Thomas W. Hodgkinson

Goodbye, Bavarian rose

The Oldie, May 2023

She was “so beautiful, in mind and heart, in person and spirit; and whether with a crown upon her head or without it and nameless, a grace to the human race”. That was the author Mark Twain writing about the Empress Elisabeth of Austria, who died 125 years ago this September, murdered by an unhinged anarchist on the shores of Lake Geneva. 

In this anniversary year, the Empress, also known as Sisi, is back in fashion. An arty, gruelling film about her life, Corsage, has won awards. The Netflix series The Empress—a continental counterpart to The Crown—is getting a second series. It presents her as a free spirit, dubiously modern, a kind of cross between Princess Diana and the Duchess of Sussex. 

The Diana parallels are rather striking, though. Sisi’s death shocked the world, much as Diana’s death would a century later. Like Diana’s, Sisi’s life now seems as much myth as history, a dark fairytale of a girl who learned that the dream of being a princess was in fact a nightmare of constriction and contradictory demands, which would ultimately lead to her death.  

Like Lady Diana Spencer, the Duchess Elisabeth Amalie Eugenie of Bavaria was born into a noble family, but without expectation of a crown. As with Diana, at first it looked as if the royal blessing might be bestowed upon her older sister. In his 20s, Prince Charles briefly dated the older Spencer girl, Sarah, before turning his attentions to her willowy younger sibling. In 1853, it was the older Helene of Bavaria being lined up for Franz Joseph of Austria. Yet as soon as he saw the 15-year-old Sisi, the Emperor knew which sister he wanted.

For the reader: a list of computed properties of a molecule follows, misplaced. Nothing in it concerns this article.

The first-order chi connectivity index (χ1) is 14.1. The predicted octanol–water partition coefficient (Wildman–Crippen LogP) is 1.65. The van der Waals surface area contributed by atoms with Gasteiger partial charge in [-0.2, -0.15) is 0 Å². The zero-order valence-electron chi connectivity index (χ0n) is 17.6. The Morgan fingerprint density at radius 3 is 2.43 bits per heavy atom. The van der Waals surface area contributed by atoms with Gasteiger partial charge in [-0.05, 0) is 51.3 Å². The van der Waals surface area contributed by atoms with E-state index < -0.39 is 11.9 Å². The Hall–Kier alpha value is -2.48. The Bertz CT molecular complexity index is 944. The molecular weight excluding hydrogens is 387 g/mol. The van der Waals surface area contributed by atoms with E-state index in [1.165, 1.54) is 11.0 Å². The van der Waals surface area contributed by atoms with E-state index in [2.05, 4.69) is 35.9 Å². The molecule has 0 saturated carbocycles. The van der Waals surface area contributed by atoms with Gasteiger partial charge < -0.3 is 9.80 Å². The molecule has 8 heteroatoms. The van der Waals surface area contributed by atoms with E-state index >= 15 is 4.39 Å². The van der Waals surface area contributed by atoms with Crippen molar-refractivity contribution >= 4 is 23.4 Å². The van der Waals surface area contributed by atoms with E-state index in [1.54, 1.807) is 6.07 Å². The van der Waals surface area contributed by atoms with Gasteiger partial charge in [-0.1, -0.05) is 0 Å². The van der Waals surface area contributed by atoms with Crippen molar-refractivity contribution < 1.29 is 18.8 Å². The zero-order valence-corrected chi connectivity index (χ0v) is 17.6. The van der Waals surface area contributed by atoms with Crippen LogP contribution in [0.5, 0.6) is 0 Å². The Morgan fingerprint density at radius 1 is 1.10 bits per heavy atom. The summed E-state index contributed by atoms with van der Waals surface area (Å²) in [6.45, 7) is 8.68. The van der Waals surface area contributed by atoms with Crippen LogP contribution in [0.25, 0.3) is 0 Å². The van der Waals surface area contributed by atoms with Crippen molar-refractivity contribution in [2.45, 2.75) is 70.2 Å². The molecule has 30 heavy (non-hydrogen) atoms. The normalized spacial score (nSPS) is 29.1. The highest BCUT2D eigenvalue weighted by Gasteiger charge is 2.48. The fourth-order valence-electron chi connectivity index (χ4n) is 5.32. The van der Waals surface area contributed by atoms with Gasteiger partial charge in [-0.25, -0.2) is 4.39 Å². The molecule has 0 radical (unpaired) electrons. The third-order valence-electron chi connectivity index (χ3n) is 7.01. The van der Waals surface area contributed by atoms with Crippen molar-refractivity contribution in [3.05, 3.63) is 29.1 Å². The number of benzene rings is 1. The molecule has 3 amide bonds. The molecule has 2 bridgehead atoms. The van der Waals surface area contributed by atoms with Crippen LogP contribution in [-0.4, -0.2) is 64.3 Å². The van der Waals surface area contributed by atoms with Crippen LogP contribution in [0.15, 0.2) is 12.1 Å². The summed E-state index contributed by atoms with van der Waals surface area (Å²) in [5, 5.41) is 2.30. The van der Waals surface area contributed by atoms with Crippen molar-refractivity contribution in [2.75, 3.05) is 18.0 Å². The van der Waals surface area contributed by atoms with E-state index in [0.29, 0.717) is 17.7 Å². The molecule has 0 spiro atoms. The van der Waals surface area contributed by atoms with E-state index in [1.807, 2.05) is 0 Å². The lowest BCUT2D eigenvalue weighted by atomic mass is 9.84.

“Celebrity,” John Updike remarked, “is a mask that eats into the face”. The metaphor overlooks the fact that, especially for women, the body, as much as the face, is what is corroded. From her wedding day, much of which she spent in tears, Sisi was obsessed with maintaining her enormous hair and tiny waist, which between them had caught the imperial eye.

The daily preparation of her hair was said to take three hours. Afterwards, Sisi was crowbarred into her corset, which took another hour. Although she was tall, at 5ft 8in, she had a waist you could almost get two hands around, measuring as little as 16in. Before going fox-hunting, she was sometimes literally sewn into her clothes to accentuate her figure. 

Her beauty regime was savage. Sisi slept on an iron bed-frame with no pillow. For her face, she wore a silk mask packed with raw veal, or one laced with crushed strawberries and vaseline. And of course, she hardly ate a thing. Her diet consisted largely of milk and eggs, and a thin soup made from the juice of beefsteaks. She weighed herself three times a day.

The Empress was not only anorexic, but also, like Princess Diana, bulimic. Anorexia means you starve yourself. Bulimia—the word comes from the Greek for the hunger of an ox—means that you binge-eat, and then purge. Sisi purged by exercise. Wherever she went, she took a mobile gym of dumbbells and gymnastic rings, from which she hung upside down like a bat.

While renting out Combermere Abbey in Shropshire for two years in the 1880s, she rode out to hounds six days a week. I am told by the Abbey’s owner, Sarah Callander Beckett, that Sisi arrived with 17 horses from Austria. The train carrying her servants and kit had so many carriages that the nearby station of Wrenbury had to have its platforms extended.